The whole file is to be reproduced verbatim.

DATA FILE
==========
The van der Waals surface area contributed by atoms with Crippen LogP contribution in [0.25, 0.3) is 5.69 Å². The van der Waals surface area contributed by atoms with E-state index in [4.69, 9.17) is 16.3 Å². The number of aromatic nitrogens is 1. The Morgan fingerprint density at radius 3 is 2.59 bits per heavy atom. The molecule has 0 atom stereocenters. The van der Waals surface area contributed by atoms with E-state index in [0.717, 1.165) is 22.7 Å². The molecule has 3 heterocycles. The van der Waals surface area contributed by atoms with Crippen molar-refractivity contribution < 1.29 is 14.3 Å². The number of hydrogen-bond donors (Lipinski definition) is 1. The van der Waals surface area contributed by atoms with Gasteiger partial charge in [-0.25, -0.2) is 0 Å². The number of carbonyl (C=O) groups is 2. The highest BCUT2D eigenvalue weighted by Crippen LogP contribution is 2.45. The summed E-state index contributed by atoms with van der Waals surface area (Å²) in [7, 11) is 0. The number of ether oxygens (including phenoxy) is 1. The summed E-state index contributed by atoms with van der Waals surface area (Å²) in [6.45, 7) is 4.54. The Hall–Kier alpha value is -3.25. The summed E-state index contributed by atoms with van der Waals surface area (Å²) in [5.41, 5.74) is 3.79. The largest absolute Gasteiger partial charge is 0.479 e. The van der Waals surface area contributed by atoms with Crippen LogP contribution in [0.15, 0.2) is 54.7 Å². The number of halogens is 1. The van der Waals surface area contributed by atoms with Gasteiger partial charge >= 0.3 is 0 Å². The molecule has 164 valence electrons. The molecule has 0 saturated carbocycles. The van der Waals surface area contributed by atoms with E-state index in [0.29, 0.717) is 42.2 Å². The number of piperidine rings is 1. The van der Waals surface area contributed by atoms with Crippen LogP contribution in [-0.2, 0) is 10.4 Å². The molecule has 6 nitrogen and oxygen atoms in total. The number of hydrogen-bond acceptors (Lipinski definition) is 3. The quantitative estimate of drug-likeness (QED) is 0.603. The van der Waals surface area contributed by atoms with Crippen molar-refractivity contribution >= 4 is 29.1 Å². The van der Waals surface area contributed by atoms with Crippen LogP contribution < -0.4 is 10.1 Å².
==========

The van der Waals surface area contributed by atoms with Crippen LogP contribution in [0.25, 0.3) is 5.69 Å². The van der Waals surface area contributed by atoms with E-state index in [4.69, 9.17) is 16.3 Å². The number of aromatic nitrogens is 1. The Morgan fingerprint density at radius 3 is 2.59 bits per heavy atom. The molecule has 0 atom stereocenters. The van der Waals surface area contributed by atoms with E-state index in [0.717, 1.165) is 22.7 Å². The molecule has 3 heterocycles. The van der Waals surface area contributed by atoms with Crippen molar-refractivity contribution < 1.29 is 14.3 Å². The number of hydrogen-bond donors (Lipinski definition) is 1. The van der Waals surface area contributed by atoms with Gasteiger partial charge in [-0.25, -0.2) is 0 Å². The number of carbonyl (C=O) groups is 2. The highest BCUT2D eigenvalue weighted by Crippen LogP contribution is 2.45. The summed E-state index contributed by atoms with van der Waals surface area (Å²) in [7, 11) is 0. The number of ether oxygens (including phenoxy) is 1. The summed E-state index contributed by atoms with van der Waals surface area (Å²) in [6.45, 7) is 4.54. The Hall–Kier alpha value is -3.25. The summed E-state index contributed by atoms with van der Waals surface area (Å²) in [5.41, 5.74) is 3.79. The largest absolute Gasteiger partial charge is 0.479 e. The van der Waals surface area contributed by atoms with Crippen LogP contribution in [0.15, 0.2) is 54.7 Å². The number of halogens is 1. The van der Waals surface area contributed by atoms with Gasteiger partial charge >= 0.3 is 0 Å². The molecule has 164 valence electrons. The molecule has 0 saturated carbocycles. The van der Waals surface area contributed by atoms with E-state index in [0.29, 0.717) is 42.2 Å². The number of piperidine rings is 1. The van der Waals surface area contributed by atoms with Crippen LogP contribution in [-0.2, 0) is 10.4 Å². The molecule has 6 nitrogen and oxygen atoms in total. The number of hydrogen-bond acceptors (Lipinski definition) is 3. The quantitative estimate of drug-likeness (QED) is 0.603. The van der Waals surface area contributed by atoms with Crippen molar-refractivity contribution >= 4 is 29.1 Å². The van der Waals surface area contributed by atoms with Crippen LogP contribution < -0.4 is 10.1 Å².